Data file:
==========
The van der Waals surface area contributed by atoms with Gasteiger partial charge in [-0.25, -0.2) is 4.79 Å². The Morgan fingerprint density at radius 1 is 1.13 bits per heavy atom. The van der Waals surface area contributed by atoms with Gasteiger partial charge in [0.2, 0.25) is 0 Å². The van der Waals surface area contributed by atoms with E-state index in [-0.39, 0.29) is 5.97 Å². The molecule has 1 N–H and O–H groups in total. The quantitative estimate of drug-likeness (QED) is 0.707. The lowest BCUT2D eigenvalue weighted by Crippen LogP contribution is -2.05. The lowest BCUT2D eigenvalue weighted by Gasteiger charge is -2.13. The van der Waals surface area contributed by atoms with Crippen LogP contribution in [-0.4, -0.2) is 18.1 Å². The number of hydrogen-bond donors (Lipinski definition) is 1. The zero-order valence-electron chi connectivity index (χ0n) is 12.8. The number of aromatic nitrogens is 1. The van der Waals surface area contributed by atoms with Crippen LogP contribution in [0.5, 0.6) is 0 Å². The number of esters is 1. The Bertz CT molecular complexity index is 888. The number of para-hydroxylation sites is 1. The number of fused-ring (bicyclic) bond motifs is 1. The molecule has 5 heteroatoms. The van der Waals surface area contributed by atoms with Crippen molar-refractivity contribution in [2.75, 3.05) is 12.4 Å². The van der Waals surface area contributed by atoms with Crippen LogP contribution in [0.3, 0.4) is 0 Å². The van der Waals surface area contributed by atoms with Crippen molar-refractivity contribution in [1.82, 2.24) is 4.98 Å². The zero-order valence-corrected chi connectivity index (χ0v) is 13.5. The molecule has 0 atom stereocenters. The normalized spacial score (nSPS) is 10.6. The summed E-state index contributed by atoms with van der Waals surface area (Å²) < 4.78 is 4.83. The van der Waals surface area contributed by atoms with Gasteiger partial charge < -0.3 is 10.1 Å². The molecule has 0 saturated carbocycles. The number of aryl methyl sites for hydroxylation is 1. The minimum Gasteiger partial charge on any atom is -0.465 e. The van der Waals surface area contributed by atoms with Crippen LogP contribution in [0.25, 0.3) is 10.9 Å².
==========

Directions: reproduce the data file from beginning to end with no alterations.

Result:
The van der Waals surface area contributed by atoms with Gasteiger partial charge in [-0.25, -0.2) is 4.79 Å². The Morgan fingerprint density at radius 1 is 1.13 bits per heavy atom. The van der Waals surface area contributed by atoms with Gasteiger partial charge in [0.2, 0.25) is 0 Å². The van der Waals surface area contributed by atoms with E-state index in [-0.39, 0.29) is 5.97 Å². The molecule has 1 N–H and O–H groups in total. The quantitative estimate of drug-likeness (QED) is 0.707. The lowest BCUT2D eigenvalue weighted by Crippen LogP contribution is -2.05. The lowest BCUT2D eigenvalue weighted by Gasteiger charge is -2.13. The van der Waals surface area contributed by atoms with Crippen LogP contribution in [-0.4, -0.2) is 18.1 Å². The number of hydrogen-bond donors (Lipinski definition) is 1. The zero-order valence-electron chi connectivity index (χ0n) is 12.8. The number of aromatic nitrogens is 1. The van der Waals surface area contributed by atoms with Crippen LogP contribution in [0.5, 0.6) is 0 Å². The number of esters is 1. The Bertz CT molecular complexity index is 888. The number of para-hydroxylation sites is 1. The number of fused-ring (bicyclic) bond motifs is 1. The molecule has 5 heteroatoms. The van der Waals surface area contributed by atoms with Crippen molar-refractivity contribution in [2.75, 3.05) is 12.4 Å². The van der Waals surface area contributed by atoms with Crippen LogP contribution in [0.3, 0.4) is 0 Å². The van der Waals surface area contributed by atoms with Crippen molar-refractivity contribution in [1.82, 2.24) is 4.98 Å². The zero-order valence-corrected chi connectivity index (χ0v) is 13.5. The molecule has 0 atom stereocenters. The normalized spacial score (nSPS) is 10.6. The summed E-state index contributed by atoms with van der Waals surface area (Å²) < 4.78 is 4.83. The van der Waals surface area contributed by atoms with Gasteiger partial charge < -0.3 is 10.1 Å². The molecule has 0 saturated carbocycles. The number of aryl methyl sites for hydroxylation is 1. The minimum Gasteiger partial charge on any atom is -0.465 e. The van der Waals surface area contributed by atoms with Crippen LogP contribution in [0.25, 0.3) is 10.9 Å².